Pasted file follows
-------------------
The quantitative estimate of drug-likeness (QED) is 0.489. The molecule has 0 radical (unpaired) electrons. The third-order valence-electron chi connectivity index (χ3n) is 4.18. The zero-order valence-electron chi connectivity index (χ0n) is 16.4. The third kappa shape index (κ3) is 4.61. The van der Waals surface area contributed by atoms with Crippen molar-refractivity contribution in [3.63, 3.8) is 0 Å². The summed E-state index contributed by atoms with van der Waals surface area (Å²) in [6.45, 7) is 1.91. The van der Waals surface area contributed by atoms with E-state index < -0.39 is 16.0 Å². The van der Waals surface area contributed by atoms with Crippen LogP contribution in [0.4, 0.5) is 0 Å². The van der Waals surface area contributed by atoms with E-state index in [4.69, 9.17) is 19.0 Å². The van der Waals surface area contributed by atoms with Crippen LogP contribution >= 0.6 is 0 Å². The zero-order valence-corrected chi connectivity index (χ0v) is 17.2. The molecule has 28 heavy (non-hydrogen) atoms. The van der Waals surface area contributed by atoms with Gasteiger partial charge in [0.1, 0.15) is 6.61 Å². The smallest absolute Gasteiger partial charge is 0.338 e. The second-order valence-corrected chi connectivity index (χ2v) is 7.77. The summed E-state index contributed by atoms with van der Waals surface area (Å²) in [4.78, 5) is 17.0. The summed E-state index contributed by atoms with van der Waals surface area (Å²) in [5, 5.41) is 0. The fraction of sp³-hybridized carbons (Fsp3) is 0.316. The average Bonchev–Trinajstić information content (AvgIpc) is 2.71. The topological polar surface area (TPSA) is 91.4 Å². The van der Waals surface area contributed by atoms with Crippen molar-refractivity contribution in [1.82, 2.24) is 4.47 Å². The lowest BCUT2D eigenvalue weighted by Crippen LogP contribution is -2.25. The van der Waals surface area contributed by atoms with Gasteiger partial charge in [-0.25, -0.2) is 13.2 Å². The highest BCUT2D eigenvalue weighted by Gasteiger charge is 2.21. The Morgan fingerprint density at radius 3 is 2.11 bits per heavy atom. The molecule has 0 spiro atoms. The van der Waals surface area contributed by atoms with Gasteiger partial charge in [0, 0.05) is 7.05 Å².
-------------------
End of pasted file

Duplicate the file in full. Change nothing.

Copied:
The quantitative estimate of drug-likeness (QED) is 0.489. The molecule has 0 radical (unpaired) electrons. The third-order valence-electron chi connectivity index (χ3n) is 4.18. The zero-order valence-electron chi connectivity index (χ0n) is 16.4. The third kappa shape index (κ3) is 4.61. The van der Waals surface area contributed by atoms with Crippen molar-refractivity contribution in [3.63, 3.8) is 0 Å². The summed E-state index contributed by atoms with van der Waals surface area (Å²) in [6.45, 7) is 1.91. The van der Waals surface area contributed by atoms with E-state index < -0.39 is 16.0 Å². The van der Waals surface area contributed by atoms with Crippen LogP contribution in [0.4, 0.5) is 0 Å². The van der Waals surface area contributed by atoms with E-state index in [4.69, 9.17) is 19.0 Å². The van der Waals surface area contributed by atoms with Crippen LogP contribution >= 0.6 is 0 Å². The zero-order valence-corrected chi connectivity index (χ0v) is 17.2. The molecule has 28 heavy (non-hydrogen) atoms. The van der Waals surface area contributed by atoms with Gasteiger partial charge in [0.1, 0.15) is 6.61 Å². The smallest absolute Gasteiger partial charge is 0.338 e. The second-order valence-corrected chi connectivity index (χ2v) is 7.77. The summed E-state index contributed by atoms with van der Waals surface area (Å²) in [4.78, 5) is 17.0. The summed E-state index contributed by atoms with van der Waals surface area (Å²) in [5, 5.41) is 0. The fraction of sp³-hybridized carbons (Fsp3) is 0.316. The average Bonchev–Trinajstić information content (AvgIpc) is 2.71. The topological polar surface area (TPSA) is 91.4 Å². The van der Waals surface area contributed by atoms with Crippen molar-refractivity contribution in [1.82, 2.24) is 4.47 Å². The lowest BCUT2D eigenvalue weighted by Crippen LogP contribution is -2.25. The van der Waals surface area contributed by atoms with Gasteiger partial charge in [-0.25, -0.2) is 13.2 Å². The highest BCUT2D eigenvalue weighted by Gasteiger charge is 2.21. The Morgan fingerprint density at radius 3 is 2.11 bits per heavy atom. The molecule has 0 spiro atoms. The van der Waals surface area contributed by atoms with Gasteiger partial charge in [0, 0.05) is 7.05 Å².